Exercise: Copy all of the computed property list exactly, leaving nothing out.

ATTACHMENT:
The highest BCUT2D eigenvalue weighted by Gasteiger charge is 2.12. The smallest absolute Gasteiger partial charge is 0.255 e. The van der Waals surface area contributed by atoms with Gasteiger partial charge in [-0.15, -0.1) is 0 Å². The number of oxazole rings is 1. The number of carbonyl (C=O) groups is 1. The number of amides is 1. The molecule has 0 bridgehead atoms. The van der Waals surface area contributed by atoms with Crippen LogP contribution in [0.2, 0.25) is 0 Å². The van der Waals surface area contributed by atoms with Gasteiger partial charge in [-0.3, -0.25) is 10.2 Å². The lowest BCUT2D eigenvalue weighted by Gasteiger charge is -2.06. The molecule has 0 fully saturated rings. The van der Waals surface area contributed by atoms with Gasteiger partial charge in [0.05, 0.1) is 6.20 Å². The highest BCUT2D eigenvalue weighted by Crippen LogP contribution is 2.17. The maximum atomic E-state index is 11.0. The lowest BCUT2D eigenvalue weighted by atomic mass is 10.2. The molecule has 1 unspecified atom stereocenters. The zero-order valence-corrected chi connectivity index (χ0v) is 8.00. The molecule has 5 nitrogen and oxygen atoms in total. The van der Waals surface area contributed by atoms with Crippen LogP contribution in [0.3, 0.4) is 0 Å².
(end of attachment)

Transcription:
The highest BCUT2D eigenvalue weighted by Gasteiger charge is 2.12. The smallest absolute Gasteiger partial charge is 0.255 e. The van der Waals surface area contributed by atoms with Gasteiger partial charge in [-0.15, -0.1) is 0 Å². The number of oxazole rings is 1. The number of carbonyl (C=O) groups is 1. The number of amides is 1. The molecule has 0 bridgehead atoms. The van der Waals surface area contributed by atoms with Crippen LogP contribution in [0.2, 0.25) is 0 Å². The van der Waals surface area contributed by atoms with Gasteiger partial charge in [-0.3, -0.25) is 10.2 Å². The lowest BCUT2D eigenvalue weighted by Gasteiger charge is -2.06. The molecule has 0 fully saturated rings. The van der Waals surface area contributed by atoms with Gasteiger partial charge in [0.05, 0.1) is 6.20 Å². The highest BCUT2D eigenvalue weighted by Crippen LogP contribution is 2.17. The maximum atomic E-state index is 11.0. The lowest BCUT2D eigenvalue weighted by atomic mass is 10.2. The molecule has 1 unspecified atom stereocenters. The zero-order valence-corrected chi connectivity index (χ0v) is 8.00. The molecule has 5 nitrogen and oxygen atoms in total. The van der Waals surface area contributed by atoms with Crippen LogP contribution in [0.3, 0.4) is 0 Å².